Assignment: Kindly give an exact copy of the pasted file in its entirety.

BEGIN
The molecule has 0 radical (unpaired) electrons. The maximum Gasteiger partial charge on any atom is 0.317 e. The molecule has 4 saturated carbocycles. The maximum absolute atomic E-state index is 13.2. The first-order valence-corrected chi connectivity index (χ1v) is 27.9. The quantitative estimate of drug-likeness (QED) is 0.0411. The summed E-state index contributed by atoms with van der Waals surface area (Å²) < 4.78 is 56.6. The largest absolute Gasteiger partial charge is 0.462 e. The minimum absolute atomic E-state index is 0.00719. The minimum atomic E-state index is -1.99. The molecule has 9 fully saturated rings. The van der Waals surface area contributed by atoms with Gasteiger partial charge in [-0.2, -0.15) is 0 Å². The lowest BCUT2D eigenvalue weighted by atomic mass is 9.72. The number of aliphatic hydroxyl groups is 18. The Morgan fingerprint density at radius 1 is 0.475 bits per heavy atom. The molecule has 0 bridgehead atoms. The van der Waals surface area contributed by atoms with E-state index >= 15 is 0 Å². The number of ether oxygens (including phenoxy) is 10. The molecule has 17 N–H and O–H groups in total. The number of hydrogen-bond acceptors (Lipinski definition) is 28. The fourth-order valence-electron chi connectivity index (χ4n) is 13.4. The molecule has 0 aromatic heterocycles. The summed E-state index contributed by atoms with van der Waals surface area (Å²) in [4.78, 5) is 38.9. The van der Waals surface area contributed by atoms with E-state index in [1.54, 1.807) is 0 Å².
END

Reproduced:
The molecule has 0 radical (unpaired) electrons. The maximum Gasteiger partial charge on any atom is 0.317 e. The molecule has 4 saturated carbocycles. The maximum absolute atomic E-state index is 13.2. The first-order valence-corrected chi connectivity index (χ1v) is 27.9. The quantitative estimate of drug-likeness (QED) is 0.0411. The summed E-state index contributed by atoms with van der Waals surface area (Å²) < 4.78 is 56.6. The largest absolute Gasteiger partial charge is 0.462 e. The minimum absolute atomic E-state index is 0.00719. The minimum atomic E-state index is -1.99. The molecule has 9 fully saturated rings. The van der Waals surface area contributed by atoms with Gasteiger partial charge in [-0.2, -0.15) is 0 Å². The lowest BCUT2D eigenvalue weighted by atomic mass is 9.72. The number of aliphatic hydroxyl groups is 18. The Morgan fingerprint density at radius 1 is 0.475 bits per heavy atom. The molecule has 0 bridgehead atoms. The van der Waals surface area contributed by atoms with E-state index >= 15 is 0 Å². The number of ether oxygens (including phenoxy) is 10. The molecule has 17 N–H and O–H groups in total. The number of hydrogen-bond acceptors (Lipinski definition) is 28. The fourth-order valence-electron chi connectivity index (χ4n) is 13.4. The molecule has 0 aromatic heterocycles. The summed E-state index contributed by atoms with van der Waals surface area (Å²) in [4.78, 5) is 38.9. The van der Waals surface area contributed by atoms with E-state index in [1.54, 1.807) is 0 Å².